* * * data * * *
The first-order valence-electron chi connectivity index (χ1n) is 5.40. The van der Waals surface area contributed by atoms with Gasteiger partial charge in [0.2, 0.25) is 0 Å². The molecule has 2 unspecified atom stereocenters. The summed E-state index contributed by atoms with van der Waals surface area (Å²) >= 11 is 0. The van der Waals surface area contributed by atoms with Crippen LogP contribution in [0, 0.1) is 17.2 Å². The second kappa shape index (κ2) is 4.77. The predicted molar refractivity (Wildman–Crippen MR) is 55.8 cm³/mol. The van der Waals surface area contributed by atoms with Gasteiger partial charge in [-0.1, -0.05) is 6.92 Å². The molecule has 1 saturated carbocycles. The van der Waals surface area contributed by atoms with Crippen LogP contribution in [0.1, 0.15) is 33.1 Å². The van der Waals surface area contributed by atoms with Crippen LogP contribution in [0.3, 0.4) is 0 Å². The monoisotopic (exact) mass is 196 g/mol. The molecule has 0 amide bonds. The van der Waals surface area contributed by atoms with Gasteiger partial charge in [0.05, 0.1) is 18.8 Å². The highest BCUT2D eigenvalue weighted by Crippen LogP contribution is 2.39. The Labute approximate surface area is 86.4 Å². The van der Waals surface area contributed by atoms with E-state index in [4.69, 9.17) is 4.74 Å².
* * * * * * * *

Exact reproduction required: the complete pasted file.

The first-order valence-electron chi connectivity index (χ1n) is 5.40. The van der Waals surface area contributed by atoms with Gasteiger partial charge in [0.2, 0.25) is 0 Å². The molecule has 2 unspecified atom stereocenters. The summed E-state index contributed by atoms with van der Waals surface area (Å²) >= 11 is 0. The van der Waals surface area contributed by atoms with Crippen LogP contribution in [0, 0.1) is 17.2 Å². The second kappa shape index (κ2) is 4.77. The predicted molar refractivity (Wildman–Crippen MR) is 55.8 cm³/mol. The van der Waals surface area contributed by atoms with Gasteiger partial charge in [-0.1, -0.05) is 6.92 Å². The molecule has 1 saturated carbocycles. The van der Waals surface area contributed by atoms with Crippen LogP contribution in [0.1, 0.15) is 33.1 Å². The van der Waals surface area contributed by atoms with Crippen LogP contribution in [0.3, 0.4) is 0 Å². The monoisotopic (exact) mass is 196 g/mol. The molecule has 0 amide bonds. The van der Waals surface area contributed by atoms with Gasteiger partial charge in [0.05, 0.1) is 18.8 Å². The highest BCUT2D eigenvalue weighted by Crippen LogP contribution is 2.39. The Labute approximate surface area is 86.4 Å². The van der Waals surface area contributed by atoms with E-state index in [4.69, 9.17) is 4.74 Å².